Bethlehem Missioner Father Josef Eugster teaches massage in Taitung Prison, Taiwan
In Chinese culture, bending down to touch another person’s feet is a sure-fire way to lose face, and learn a dose of humility. The Christian faith sees things much the same way: Jesus famously washed the feet of the 12 apostles before the last supper.
Bethlehem Missioner Father Josef Eugster of Switzerland does not wash feet, he massages them. But in Taiwan, where he has lived and worked since 1970, his unique blend of reflexology and evangelization aimed at every sector of society remains frowned upon by some.
On May 13, he started teaching foot massage at a prison in Taitung, a city on the southeast coast of the island.
“I want them to start a new life … to be more caring people by learning the virtue of humility from foot massage,” Fr Eugster says of the inmates.
The 74-year-old seems to have had an impact in what is only the second prison in Taiwan to introduce the practise, following in the footsteps of Hualien prison 200 kilometers north.
Taitung inmate Chen, who only gave his surname, says that the patience required to give a foot massage has already had a positive impact on his character.
“I had a bad temper and easily quarreled with people,” he says.
Although Fr Eugster says that he hopes his efforts to teach foot massage across Taiwan will help people spiritually – he regularly discusses God while kneading and pressing pressure points on the soles of the feet – it was the aim of providing physical relief which first got him started.
Sent to Taitung as a missionary in 1970, Fr Eugster first became interested in reflexology in 1977 when a friend and colleague gave him a book to help ease rheumatoid arthritis in his knees. Fr Eugster then taught himself healing massage using a method which mixed reflexology with ancient Chinese theories including Yin and Yang.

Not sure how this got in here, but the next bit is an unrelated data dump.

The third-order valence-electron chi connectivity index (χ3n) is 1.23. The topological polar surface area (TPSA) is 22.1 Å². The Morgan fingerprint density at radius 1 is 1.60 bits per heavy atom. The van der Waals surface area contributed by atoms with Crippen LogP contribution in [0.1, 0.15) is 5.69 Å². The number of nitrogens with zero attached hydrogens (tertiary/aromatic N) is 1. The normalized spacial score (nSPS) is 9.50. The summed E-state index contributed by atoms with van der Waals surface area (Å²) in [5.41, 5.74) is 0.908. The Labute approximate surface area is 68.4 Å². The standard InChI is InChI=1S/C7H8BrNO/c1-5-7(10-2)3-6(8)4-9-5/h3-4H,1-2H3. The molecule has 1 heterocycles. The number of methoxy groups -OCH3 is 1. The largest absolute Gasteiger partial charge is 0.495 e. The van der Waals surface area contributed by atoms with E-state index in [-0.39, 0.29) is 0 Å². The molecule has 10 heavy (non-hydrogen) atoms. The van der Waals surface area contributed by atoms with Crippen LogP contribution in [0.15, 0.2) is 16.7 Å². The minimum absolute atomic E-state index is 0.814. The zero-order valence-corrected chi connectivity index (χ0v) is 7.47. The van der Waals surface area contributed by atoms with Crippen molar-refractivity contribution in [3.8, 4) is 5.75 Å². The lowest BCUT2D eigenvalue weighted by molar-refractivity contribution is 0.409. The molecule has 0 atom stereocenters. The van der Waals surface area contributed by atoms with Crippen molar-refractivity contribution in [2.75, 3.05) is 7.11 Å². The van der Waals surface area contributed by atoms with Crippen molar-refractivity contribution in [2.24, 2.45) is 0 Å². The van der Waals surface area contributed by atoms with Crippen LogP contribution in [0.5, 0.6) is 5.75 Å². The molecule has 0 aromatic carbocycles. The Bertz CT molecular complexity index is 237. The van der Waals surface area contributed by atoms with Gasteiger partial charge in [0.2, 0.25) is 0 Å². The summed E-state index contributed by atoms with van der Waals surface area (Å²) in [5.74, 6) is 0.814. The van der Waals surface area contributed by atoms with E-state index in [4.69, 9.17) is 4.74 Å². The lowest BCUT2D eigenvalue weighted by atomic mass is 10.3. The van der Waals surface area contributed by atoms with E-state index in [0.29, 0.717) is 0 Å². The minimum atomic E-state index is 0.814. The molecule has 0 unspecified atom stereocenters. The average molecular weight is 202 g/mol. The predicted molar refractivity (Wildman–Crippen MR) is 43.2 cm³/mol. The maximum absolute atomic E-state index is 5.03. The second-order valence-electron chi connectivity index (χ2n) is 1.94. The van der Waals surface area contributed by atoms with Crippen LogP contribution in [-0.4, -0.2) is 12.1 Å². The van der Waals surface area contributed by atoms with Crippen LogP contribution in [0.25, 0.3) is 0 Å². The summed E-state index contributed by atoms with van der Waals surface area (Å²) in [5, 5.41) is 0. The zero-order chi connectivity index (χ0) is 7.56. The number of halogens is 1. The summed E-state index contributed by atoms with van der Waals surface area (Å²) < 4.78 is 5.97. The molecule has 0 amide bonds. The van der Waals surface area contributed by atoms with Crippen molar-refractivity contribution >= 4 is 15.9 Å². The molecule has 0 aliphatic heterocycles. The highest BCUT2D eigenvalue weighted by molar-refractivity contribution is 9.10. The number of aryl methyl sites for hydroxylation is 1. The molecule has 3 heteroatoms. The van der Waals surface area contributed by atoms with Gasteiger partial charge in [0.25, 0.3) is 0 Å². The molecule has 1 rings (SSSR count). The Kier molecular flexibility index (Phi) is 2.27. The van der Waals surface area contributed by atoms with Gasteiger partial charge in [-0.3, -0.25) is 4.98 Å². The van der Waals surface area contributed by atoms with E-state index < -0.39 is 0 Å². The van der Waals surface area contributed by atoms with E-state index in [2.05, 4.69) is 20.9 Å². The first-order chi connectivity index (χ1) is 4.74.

During much of his 36-year-long massage career, Fr Eugster says he has faced opposition “from bishops to laypeople” for pursuing a role deemed beneath his position.
But, he says, that all changed in 2003 when he was summoned to The Vatican following a back-and-forth through the then Taiwanese ambassador to the Holy See, Raymond Tai Rui-ming.
After his massages were vetted by three cardinals, Fr Eugster was finally permitted to give a foot massage to Pope John Paul II.
“I told the pope that foot massage is how I evangelize in Taiwan,” he says.
Two weeks later, the Taiwanese ambassador relayed to him that the pope had seen a marked improvement in his health. At the time, he had difficulty walking due to a knee problem, was unable to speak properly because of damage to his vocal chords and could not hold his head straight.
The cardinals noted that Fr Eugster’s technique involved diagnosing health problems simply by touching someone’s feet followed by targeting pressure points to provide relief.
Since starting out in 1977, he has taught his methods to an estimated 10,000 people in countries including Japan, Malaysia and Bolivia, and given his famous massages to many thousands more worldwide.
Hong Pei-gen, a prosecutor in Taitung district, is among the latest converts to Fr Eugster’s methods. His office is funding the program in Taitung prison.
“It is comfortable … a worthwhile experience,” he said after receiving his first massage from Fr Eugster.